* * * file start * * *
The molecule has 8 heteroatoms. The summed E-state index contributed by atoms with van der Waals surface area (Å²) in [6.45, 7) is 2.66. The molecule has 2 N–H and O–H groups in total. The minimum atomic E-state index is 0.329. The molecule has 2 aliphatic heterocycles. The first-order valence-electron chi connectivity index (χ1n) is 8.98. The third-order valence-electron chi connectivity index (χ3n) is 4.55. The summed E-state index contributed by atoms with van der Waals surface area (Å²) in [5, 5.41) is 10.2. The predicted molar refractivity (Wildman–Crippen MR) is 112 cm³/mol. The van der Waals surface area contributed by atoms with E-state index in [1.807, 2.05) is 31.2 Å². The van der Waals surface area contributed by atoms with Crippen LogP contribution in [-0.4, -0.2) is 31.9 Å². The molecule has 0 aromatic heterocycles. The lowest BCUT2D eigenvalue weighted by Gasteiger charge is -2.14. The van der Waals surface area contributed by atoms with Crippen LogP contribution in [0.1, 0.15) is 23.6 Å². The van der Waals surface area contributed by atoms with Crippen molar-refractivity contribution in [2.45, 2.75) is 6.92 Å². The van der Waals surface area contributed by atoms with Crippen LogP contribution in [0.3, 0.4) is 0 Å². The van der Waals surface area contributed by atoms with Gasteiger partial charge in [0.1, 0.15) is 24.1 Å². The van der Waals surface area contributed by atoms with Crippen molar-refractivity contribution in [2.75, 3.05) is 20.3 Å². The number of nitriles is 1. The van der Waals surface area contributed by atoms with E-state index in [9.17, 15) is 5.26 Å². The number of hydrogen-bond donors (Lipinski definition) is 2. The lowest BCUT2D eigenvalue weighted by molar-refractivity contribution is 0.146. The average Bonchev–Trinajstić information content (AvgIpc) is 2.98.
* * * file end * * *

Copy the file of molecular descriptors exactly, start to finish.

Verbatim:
The molecule has 8 heteroatoms. The summed E-state index contributed by atoms with van der Waals surface area (Å²) in [6.45, 7) is 2.66. The molecule has 2 N–H and O–H groups in total. The minimum atomic E-state index is 0.329. The molecule has 2 aliphatic heterocycles. The first-order valence-electron chi connectivity index (χ1n) is 8.98. The third-order valence-electron chi connectivity index (χ3n) is 4.55. The summed E-state index contributed by atoms with van der Waals surface area (Å²) in [5, 5.41) is 10.2. The predicted molar refractivity (Wildman–Crippen MR) is 112 cm³/mol. The van der Waals surface area contributed by atoms with E-state index in [1.807, 2.05) is 31.2 Å². The van der Waals surface area contributed by atoms with Crippen LogP contribution in [-0.4, -0.2) is 31.9 Å². The molecule has 0 aromatic heterocycles. The lowest BCUT2D eigenvalue weighted by Gasteiger charge is -2.14. The van der Waals surface area contributed by atoms with Crippen LogP contribution in [0.1, 0.15) is 23.6 Å². The van der Waals surface area contributed by atoms with Crippen molar-refractivity contribution in [2.45, 2.75) is 6.92 Å². The van der Waals surface area contributed by atoms with Crippen LogP contribution in [0.3, 0.4) is 0 Å². The van der Waals surface area contributed by atoms with Gasteiger partial charge in [0.1, 0.15) is 24.1 Å². The van der Waals surface area contributed by atoms with Crippen molar-refractivity contribution in [2.75, 3.05) is 20.3 Å². The number of nitriles is 1. The van der Waals surface area contributed by atoms with E-state index in [9.17, 15) is 5.26 Å². The number of hydrogen-bond donors (Lipinski definition) is 2. The lowest BCUT2D eigenvalue weighted by molar-refractivity contribution is 0.146. The average Bonchev–Trinajstić information content (AvgIpc) is 2.98.